EAST LONGMEADOW, MA (WGGB/WSHM) -- With students returning to the classroom in a matter of weeks, Western Mass News reached out to a local pediatrician to see how COVID-19 and the approaching flu season is impacting their work this time of year.
“We did not see a lot of influenza last year all…I think that’s going to change this year,” said Dr. John Kelley with Redwood Pediatrics.
Kelley said he’s seen an increase in patient check-ups compared to year’s past due to the pandemic and he’s using these appointments as an opportunity to play catch up.
“Certainly, when we’re seeing kids who haven’t been seen in a year and a half, two years, because of the pandemic, we’re catching them up on vaccines when we see them,” Kelley noted.
One mother we spoke with said she just took her three-year-old in for his first annual check-up and she’s feeling the added push to get him in for his flu shot.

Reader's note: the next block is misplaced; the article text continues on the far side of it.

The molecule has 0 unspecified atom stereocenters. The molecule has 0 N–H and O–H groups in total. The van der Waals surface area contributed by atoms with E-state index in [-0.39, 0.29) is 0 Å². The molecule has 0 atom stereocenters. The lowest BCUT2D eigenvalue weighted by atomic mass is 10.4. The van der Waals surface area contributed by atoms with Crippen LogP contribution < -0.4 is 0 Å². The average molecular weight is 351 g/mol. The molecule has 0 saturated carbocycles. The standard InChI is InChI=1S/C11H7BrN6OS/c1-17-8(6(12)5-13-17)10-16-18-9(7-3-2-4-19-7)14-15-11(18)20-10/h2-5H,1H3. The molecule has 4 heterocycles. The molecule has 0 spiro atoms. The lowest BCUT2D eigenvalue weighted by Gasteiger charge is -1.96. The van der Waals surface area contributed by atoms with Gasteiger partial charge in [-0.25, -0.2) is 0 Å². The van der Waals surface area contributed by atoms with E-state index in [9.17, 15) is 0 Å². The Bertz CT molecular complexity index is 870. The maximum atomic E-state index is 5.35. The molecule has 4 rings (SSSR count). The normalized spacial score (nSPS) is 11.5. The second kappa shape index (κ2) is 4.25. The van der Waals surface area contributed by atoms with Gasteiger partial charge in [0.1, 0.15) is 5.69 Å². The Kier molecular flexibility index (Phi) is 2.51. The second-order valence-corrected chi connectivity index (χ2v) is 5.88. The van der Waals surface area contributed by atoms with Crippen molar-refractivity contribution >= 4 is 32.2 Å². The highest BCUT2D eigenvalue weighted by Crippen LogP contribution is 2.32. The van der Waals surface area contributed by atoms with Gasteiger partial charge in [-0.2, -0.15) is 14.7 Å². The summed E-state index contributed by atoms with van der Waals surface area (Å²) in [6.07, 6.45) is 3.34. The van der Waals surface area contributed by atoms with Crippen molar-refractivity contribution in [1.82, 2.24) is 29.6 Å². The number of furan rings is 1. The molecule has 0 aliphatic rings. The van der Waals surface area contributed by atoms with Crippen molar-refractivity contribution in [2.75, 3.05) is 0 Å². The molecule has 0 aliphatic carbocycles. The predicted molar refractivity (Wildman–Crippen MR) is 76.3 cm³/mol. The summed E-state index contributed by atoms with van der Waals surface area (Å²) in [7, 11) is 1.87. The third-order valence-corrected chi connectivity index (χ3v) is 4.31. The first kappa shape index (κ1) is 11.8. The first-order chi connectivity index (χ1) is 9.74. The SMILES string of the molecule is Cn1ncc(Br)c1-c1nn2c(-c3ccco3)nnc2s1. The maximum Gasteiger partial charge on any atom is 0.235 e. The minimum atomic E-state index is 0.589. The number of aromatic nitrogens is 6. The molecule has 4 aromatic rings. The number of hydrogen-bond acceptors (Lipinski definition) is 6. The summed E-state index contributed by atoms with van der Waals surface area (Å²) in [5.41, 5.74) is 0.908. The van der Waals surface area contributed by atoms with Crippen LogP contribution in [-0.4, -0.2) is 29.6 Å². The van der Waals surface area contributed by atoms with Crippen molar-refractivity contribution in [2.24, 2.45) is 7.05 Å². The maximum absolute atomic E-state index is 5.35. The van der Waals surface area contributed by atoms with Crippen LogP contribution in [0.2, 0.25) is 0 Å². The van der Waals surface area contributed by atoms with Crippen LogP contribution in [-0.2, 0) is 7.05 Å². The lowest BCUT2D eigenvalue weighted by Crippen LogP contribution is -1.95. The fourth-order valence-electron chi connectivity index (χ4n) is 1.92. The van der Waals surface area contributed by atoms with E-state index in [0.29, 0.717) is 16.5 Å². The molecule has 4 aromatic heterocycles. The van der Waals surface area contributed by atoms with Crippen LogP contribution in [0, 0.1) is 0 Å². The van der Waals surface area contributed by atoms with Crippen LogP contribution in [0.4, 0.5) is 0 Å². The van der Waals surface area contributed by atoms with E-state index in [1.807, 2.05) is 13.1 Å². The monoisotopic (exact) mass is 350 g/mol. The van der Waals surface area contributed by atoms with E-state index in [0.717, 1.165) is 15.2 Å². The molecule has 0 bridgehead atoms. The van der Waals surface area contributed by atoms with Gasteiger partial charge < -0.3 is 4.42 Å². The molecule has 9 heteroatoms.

“My kids get flu shots every year, we all get get flu shots every year…I mean we want to be ready for whatever happens, so we can avoid everything at all costs,” said Shawntay Kennedy-Cruz.
However, another parent, who works as a teacher in Connecticut, is not in any rush just yet.
“There hasn’t been any push. My wife’s a pharmacist and I know at the pharmacy she works at, they just pretty much opened up, so I’m sure there will be a push shortly,” said Brett Lowman.
Kelley told Western Mass News masks played a big role in limiting flu cases last winter.
“If we did this every single winter with a mask on, our influenza rates would plummet,” Kelley explained.
He also noted that he’s seen an increase in upper respiratory infections and colds, which often leads to a COVID-19 test.
“I think we’re going to be doing a lot of testing for COVID-19 once kids get sick, when they get a routine cough, runny nose, fever,” Kelley said.
Kelley said getting a flu shot now may not be suitable for everyone.
“It might be too early to vaccinate older adults who are more susceptible to influenza as far as significant hospitalization. The goal is flu before Halloween,” Kelley noted.
However, he’ll be administering shots to children as soon as his practice receives them.
“Strike while the iron’s hot. If I have a chance to vaccinate them, I will,” Kelley said.